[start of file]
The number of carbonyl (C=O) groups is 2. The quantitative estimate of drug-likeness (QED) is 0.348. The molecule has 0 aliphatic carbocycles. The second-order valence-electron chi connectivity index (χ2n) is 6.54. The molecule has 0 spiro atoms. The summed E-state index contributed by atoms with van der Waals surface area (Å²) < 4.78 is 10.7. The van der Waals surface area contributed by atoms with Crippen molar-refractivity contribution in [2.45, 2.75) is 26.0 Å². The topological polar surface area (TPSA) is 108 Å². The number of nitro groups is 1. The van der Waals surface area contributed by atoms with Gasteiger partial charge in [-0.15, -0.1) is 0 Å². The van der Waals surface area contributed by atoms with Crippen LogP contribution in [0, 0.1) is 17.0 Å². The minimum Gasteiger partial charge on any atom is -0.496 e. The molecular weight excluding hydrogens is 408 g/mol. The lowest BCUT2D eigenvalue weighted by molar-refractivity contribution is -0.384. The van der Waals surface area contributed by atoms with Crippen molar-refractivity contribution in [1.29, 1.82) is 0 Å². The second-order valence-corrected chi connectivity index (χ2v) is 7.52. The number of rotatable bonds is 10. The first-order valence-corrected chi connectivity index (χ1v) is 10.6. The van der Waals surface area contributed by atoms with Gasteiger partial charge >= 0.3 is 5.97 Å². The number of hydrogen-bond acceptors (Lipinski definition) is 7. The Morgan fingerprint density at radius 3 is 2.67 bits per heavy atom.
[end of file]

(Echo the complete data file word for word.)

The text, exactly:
The number of carbonyl (C=O) groups is 2. The quantitative estimate of drug-likeness (QED) is 0.348. The molecule has 0 aliphatic carbocycles. The second-order valence-electron chi connectivity index (χ2n) is 6.54. The molecule has 0 spiro atoms. The summed E-state index contributed by atoms with van der Waals surface area (Å²) < 4.78 is 10.7. The van der Waals surface area contributed by atoms with Crippen molar-refractivity contribution in [2.45, 2.75) is 26.0 Å². The topological polar surface area (TPSA) is 108 Å². The number of nitro groups is 1. The van der Waals surface area contributed by atoms with Gasteiger partial charge in [-0.15, -0.1) is 0 Å². The van der Waals surface area contributed by atoms with Crippen LogP contribution in [0, 0.1) is 17.0 Å². The minimum Gasteiger partial charge on any atom is -0.496 e. The molecular weight excluding hydrogens is 408 g/mol. The lowest BCUT2D eigenvalue weighted by molar-refractivity contribution is -0.384. The van der Waals surface area contributed by atoms with Crippen molar-refractivity contribution in [1.29, 1.82) is 0 Å². The second-order valence-corrected chi connectivity index (χ2v) is 7.52. The number of rotatable bonds is 10. The first-order valence-corrected chi connectivity index (χ1v) is 10.6. The van der Waals surface area contributed by atoms with Gasteiger partial charge >= 0.3 is 5.97 Å². The number of hydrogen-bond acceptors (Lipinski definition) is 7. The Morgan fingerprint density at radius 3 is 2.67 bits per heavy atom.